A novel neuropeptide signaling integrates adult-born neurons into existing circuitries
Until a few decades ago, it was largely believed that new neurons are only formed in the developing brain. It is now known that certain regions of the adult mammalian brain have the ability to generate new neurons throughout life. Yet, the cellular and molecular cues that direct the newly born neurons to their appropriate locations, facilitate their integration into an already existing complex network and promote their survival are not known.
Identifying mechanisms that promote synaptogenesis and proper circuit integration of adult-born neurons has been the subject of investigation in the laboratory of Dr. Benjamin Arenkiel, assistant professor of neuroscience at Baylor College of Medicine and the Jan and Dan Duncan Neurological Research Institute (NRI) at Texas Children’s Hospital.
This week, in Developmental Cell, Dr. Arenkiel and his team report a novel role for a small, soluble neuropeptide, Corticotrophin Release Hormone (CRH) in promoting synapse formation and circuit integration of neurons generated in the adult mouse brain. Traditionally, CRH has been studied as a hypothalamic stress hormone. However, it is now known that CRH is released by various neurons throughout the brain.
Specifically, the researchers found that CRH is secreted by a group of interneurons in the olfactory bulb and directly acts on newly generated neurons that express the cognate CRH receptor during a critical window for cell survival and synapse formation. This extrahypothalamic local CRH signaling facilitates integration of adult-born neurons by promoting their survival and acts as a value cue to guide these neurons into their proper place within the established network of neuronal connections.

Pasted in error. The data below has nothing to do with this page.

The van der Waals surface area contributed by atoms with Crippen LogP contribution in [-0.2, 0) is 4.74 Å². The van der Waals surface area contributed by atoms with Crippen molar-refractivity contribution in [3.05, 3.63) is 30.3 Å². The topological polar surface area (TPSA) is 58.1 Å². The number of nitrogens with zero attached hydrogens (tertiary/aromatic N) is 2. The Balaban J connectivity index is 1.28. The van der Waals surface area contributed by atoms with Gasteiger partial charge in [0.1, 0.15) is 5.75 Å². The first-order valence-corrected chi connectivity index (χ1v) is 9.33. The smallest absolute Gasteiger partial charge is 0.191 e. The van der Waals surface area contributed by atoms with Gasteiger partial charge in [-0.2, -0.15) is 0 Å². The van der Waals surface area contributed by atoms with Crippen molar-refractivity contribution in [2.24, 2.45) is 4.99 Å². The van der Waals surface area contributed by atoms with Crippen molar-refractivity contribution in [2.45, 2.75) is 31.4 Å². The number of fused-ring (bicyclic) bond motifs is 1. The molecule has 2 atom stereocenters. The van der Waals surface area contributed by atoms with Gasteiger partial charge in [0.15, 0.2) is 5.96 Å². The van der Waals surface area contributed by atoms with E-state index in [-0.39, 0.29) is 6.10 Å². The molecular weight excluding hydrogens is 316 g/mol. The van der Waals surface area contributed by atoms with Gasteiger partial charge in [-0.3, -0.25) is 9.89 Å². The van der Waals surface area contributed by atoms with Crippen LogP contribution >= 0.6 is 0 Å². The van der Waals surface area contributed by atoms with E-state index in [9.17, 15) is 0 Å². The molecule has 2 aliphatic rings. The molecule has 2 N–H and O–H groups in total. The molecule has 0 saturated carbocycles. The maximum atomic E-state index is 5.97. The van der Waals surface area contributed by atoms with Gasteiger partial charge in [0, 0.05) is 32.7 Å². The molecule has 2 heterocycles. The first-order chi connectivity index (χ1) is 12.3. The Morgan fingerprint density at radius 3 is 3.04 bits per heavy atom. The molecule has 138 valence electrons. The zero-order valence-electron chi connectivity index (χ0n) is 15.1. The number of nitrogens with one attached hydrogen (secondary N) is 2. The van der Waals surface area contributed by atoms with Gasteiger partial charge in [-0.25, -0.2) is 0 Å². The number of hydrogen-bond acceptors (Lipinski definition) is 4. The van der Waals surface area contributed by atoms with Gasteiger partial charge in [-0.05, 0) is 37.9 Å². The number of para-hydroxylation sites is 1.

Trans-synaptic viral tracing identifies functional circuitry in the olfactory bulb
Neurogenesis is the process by which new neurons are formed and integrated into neural circuits. During embryogenesis, neurons wire up easily to form new circuitries, which are highly adaptable. However, in the adult brain, newly generated neurons face unique challenges which are finding their right connectivity partners and seamlessly integrating into an already existing hardwired complex circuit. Understanding how this fundamental process occurs in the adult brain will undoubtedly provide valuable insights for the development of novel cell and circuit-based therapies for damaged or diseased nervous tissue.
The authors used the olfactory system of the adult mice as a model to study adult neurogenesis because it is one of the few regions of the adult brain where new neurons are continuously generated and integrated into existing networks.
“The impetus for embarking on this research was to identify the causative signals and steps that help to build and maintain synapses. We had a clue from rodents that neural activity somehow triggers the formation of synapses. The project started with the goal of trying to find the inputs that confer synaptogenic cues on adult-born neurons during their process of integration,” Dr. Arenkiel.